I would like to dicuss PROS and CONS of 2 method for chain tension for single speed.

  1. Chain tensioner with Bolt (left upper and left lower image).

  2. Chain tensioner with a kind of spring + arm + roller (right image).

What comes to mind, that 1 method is more minimalistic and more "esthetic". While its cons, that each time when chain stretches a bit, you need to adjust bolt and axle position and maybe also to adjust bit a V-Brakes.

What are CONS of chain tensioner with spring + roller ? Is there any other considerations ?

tension with bolt tension with spring + roller bicycle with bolt tensioner

  • 1
    One downside of sprung chain tensioner is it will not work with a fixed gear bike. The main upside of such a tensioner is it allows you to run a single gear on a bike not designed with that in mind (e.g. no track dropouts).
    – shox
    Apr 26, 2023 at 17:23
  • 1
    @shox, on the middle image spring tensioner is attached to track dropout.
    – Michael D
    Apr 26, 2023 at 17:26
  • 2
    yep, but it doesn't have to be on a track dropout. I thought we were talking in a general sense not just on bikes with track dropouts. To me it's weird to do that rather than tension with the track dropouts. On kids bikes and many bmx no tensioner is used, just pull the wheel back and tighten. Another possible benefit of the spring tensioner is you are able to run the shortest wheelbase possible and still have tension on your chain. Personally I would only use a spring tensioner if that's the only option. The tensioner can bounce around and gives a much larger chance of the chain coming off.
    – shox
    Apr 26, 2023 at 17:51
  • 2
    I don't think the tensioner is necessary in any of these photos. Back in the day when road bikes came with horizontal dropouts a QR was enough to hold the rear wheel in place for the strongest sprinters and a nut has much stronger grip.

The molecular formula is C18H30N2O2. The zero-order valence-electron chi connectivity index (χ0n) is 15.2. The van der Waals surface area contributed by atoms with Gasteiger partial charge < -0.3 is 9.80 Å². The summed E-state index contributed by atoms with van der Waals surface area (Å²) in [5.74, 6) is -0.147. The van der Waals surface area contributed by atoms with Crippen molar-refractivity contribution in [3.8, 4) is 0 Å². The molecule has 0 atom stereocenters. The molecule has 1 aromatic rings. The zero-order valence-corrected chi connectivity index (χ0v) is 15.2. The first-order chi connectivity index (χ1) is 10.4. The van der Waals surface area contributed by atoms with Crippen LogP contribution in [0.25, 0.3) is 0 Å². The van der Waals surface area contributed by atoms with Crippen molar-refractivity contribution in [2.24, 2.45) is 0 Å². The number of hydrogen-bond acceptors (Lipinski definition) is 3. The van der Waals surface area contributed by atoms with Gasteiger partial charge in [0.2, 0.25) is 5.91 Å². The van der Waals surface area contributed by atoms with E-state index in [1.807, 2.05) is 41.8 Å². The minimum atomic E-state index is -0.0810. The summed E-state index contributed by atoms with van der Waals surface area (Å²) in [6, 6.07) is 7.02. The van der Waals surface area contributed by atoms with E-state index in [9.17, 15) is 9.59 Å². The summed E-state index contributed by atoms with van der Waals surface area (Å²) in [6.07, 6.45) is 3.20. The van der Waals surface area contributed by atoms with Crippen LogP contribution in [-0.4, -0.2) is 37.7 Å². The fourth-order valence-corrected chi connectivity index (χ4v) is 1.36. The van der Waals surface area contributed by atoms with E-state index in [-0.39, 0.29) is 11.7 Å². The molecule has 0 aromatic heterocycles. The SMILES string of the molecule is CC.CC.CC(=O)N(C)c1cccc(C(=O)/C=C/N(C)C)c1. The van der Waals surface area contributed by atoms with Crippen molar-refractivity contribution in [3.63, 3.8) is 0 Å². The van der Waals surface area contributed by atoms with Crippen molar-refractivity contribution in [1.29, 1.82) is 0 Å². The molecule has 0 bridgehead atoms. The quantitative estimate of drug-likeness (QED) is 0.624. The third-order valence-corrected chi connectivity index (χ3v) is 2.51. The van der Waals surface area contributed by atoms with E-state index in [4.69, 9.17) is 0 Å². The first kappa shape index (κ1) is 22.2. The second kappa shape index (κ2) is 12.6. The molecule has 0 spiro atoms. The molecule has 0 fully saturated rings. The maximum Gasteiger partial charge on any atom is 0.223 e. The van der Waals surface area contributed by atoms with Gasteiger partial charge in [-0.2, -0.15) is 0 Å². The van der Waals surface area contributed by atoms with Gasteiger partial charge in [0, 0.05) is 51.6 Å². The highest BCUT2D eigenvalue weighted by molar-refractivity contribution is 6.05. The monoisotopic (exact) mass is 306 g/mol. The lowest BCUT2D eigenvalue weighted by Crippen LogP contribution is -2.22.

– ojs
    Apr 26, 2023 at 18:44
  • 2
    Terminology: Your "chain tensioner with bolt" is also called a tug nut. The purpose is to help with alignment and minimising the chance of slipping. The axle nuts do the main work of holding the chain via the wheel/sprocket.
    – Criggie
    Apr 26, 2023 at 19:46

2 Answers 2


You should never use a sprung tensioner when you have a choice. They add fragility and complexity. They exist only to allow single cog drivetrains to work with dropouts that don't allow chain tension adjustment (vertical or thru axle dropouts).

It's true that sprung tensioners adjust dynamically as the chain wears. However, only neglect would make this a problem otherwise.

Sprung tensioners also make it a non-issue if the cog, cranks, ring, and/or hub selected have poor concentricity, which otherwise creates variance in chain tension. Components that have problems like this are poor quality and should be avoided in the first place.

Slotted chain tensioners don't do the same thing as sprung ones. There is not an equivalency there. They are for creating extra security against slipping and also for easing installation of the wheel.

  • "against slipping" means slipping of wheel from dropouts or slipping of chain from chainring ? In may case with "tug nut" the chain has variance in chain tension. I don't know the reason. All components except the rear cog seem to be of decent quality....
    – Michael D
    Apr 27, 2023 at 8:04
  • 2
    I went a long way to make my single speed on a frame without horizontal drop outs work without a chain tensioner ('magic' gear ratio). If you can avoid having a sprung tensioner, life is easier without. Especially in cities where you can put your bike's rear wheel in a bike rack without worrying of the tensioner getting entangled, bent, or snapping off.
    – gschenk
    Apr 27, 2023 at 9:36
  • 2
    'slipping' when the nut is not tight enough and very strong force on the pedals pulls the wheel axle forward in its slot. That's especially annoying when the left side still holds the axle and the wheel misaligns and starts to steer your bike right all the time.
    – gschenk
    Apr 27, 2023 at 9:41
  • 1
    @MichaelD Identifying and fixing concentricity problems in single cog drivetrains is its own topic. In some cases it can be fixed by means such as squirming the ring into a slightly different position (mostly applies to one piece cranks). Most of the time, the problem is simply that one of the parts isn't up to the task. Note that some variance is normal. Apr 27, 2023 at 17:23


If you have a coaster brake, then a trackend is the only safe way to tension the chain. Otherwise your braking efforts are initially wasted in the tension spring, which can be damaged by the straight chain lifting it too high. You can also build up speed and shock the chain.

Minor consideration - Your purple frame looks like a very small wheel folding bike - there are some fold designs that need a bit of slack to operate the hinges.

  • 2
    My bike is red with v-brakes. The purple is taken from internet, just for illustration. Thanks!
    – Michael D
    Apr 27, 2023 at 8:06
  • 2
    Also not possible with a fixie (which is a very similar situation to a coaster brake). Essentially the same effect when back pedaling.
    – shox
    Apr 27, 2023 at 15:55

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